House and Senate Divided on Education Budget

Education BudgetThe House and Senate released their Education budgets last week with the Senate proposing more per pupil funding and less charter school construction money than the House. The House version asks property tax payers to bear much of the funding burden while the Senate expects the state to pay more. It’s early in the budget process and negotiations are underway. Here’s a closer look at the differences from the Tampa Bay Times:

The House plan aims to increase the base student allocation by more than $100, compared to the Senate’s recommended $81 hike. Meanwhile, the Senate would raise the total funds per FTE by nearly $142, compared to the House’s $124.

What are some of the other key differences?

Supplemental Academic Instruction: The Senate seeks to pay for extra reading instruction for the state’s lowest performing elementary schools, unlike the House. The Senate budget, as a result, includes $709.8 million in this line, while the House calls for $656.8 million.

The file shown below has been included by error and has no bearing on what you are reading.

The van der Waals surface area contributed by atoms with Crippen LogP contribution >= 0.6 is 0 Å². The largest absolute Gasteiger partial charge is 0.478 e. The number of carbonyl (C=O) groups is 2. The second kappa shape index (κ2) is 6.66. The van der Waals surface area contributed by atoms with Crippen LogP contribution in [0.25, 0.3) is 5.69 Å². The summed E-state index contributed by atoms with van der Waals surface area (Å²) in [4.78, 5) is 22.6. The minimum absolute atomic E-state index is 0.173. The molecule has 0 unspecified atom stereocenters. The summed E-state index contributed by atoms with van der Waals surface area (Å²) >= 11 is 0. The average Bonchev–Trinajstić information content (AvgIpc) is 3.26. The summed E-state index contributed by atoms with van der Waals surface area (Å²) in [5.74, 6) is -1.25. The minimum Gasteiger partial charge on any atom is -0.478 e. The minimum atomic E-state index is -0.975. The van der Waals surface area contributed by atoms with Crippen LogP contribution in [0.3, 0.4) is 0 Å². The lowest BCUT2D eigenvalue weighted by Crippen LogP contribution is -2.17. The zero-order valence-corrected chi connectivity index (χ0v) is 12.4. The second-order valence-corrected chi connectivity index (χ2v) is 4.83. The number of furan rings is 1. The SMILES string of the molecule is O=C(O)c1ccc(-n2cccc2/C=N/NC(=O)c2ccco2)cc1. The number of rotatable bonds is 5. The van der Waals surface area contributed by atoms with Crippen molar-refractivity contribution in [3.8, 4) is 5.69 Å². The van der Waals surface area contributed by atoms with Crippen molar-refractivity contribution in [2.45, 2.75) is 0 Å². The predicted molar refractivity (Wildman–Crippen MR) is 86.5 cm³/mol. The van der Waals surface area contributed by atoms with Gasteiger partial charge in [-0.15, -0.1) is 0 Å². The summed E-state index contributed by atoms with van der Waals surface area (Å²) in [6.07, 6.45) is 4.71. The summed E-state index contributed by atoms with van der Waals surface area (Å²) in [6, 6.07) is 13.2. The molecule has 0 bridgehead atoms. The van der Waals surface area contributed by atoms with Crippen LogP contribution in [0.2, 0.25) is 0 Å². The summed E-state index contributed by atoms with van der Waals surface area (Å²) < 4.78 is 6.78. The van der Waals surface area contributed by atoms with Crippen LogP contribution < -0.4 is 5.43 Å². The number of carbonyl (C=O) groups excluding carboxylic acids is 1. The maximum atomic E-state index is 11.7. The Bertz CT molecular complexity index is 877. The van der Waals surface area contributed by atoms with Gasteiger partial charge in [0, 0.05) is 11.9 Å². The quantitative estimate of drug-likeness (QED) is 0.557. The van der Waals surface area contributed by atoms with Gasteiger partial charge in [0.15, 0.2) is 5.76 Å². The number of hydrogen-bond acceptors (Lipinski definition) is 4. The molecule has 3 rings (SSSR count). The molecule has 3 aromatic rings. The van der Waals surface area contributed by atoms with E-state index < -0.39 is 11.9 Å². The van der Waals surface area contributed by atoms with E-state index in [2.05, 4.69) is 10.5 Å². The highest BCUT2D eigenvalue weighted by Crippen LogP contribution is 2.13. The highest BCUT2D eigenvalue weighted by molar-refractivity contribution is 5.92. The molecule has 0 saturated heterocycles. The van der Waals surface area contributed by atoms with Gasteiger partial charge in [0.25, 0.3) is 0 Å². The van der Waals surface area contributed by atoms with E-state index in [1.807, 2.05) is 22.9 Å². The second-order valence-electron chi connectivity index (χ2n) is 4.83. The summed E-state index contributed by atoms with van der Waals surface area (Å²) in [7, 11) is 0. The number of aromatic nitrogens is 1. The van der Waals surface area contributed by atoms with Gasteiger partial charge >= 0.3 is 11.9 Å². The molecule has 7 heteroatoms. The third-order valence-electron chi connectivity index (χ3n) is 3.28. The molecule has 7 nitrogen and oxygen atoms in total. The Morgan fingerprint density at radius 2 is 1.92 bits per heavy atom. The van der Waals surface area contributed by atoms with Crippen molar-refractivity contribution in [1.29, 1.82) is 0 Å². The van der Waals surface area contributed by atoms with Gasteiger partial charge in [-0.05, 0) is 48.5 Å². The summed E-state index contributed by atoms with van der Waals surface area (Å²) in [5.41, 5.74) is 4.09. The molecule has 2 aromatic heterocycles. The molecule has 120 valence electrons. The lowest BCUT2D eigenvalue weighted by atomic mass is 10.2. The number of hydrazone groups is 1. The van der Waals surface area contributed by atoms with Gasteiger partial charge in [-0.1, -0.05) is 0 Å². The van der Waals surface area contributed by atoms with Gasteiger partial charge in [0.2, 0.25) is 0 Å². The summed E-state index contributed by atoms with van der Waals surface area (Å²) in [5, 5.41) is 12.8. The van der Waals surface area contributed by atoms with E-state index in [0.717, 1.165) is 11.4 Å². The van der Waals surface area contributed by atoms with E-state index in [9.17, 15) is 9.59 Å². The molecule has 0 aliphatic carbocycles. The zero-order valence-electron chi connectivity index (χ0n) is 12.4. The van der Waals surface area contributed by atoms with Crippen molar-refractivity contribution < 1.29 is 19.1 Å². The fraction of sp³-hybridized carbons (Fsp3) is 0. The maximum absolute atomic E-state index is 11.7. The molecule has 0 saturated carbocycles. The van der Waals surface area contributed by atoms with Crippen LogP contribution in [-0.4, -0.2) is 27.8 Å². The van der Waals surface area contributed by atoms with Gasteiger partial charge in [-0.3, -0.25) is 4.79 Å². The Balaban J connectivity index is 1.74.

ESE Guaranteed Allocation: The Senate again looks to fund this area higher than the House, $1.055 billion vs. $972.2 million. Senate leaders said they want to restore ESE funding to pre-recession levels.

Digital Classrooms Allocation: The House recommends increasing the amount by $20 million, to $80 million total, while the Senate would retain level funding of $60 million.

After-care/Mentoring: The Senate proposes $30 million for a competitive grant program, while the House calls for $14 million.

Best and Brightest bonuses: The House asks for level funding of $44 million, as the Senate would put nothing into the controversial program.

School instructional enhancements: Senate chairman Don Gaetz has removed money for special programs that didn’t defend the amount received in past years. The House didn’t take that approach, recommending renewal of the programs. The upshot: The Senate would budget $17.1 million, whereas the House would spend $23.8 million.

Other areas where the chambers are separated by a few million dollars include voluntary prekindergarten, school readiness and class size reduction. Watch for proviso language to come out soon, as the negotiations begin.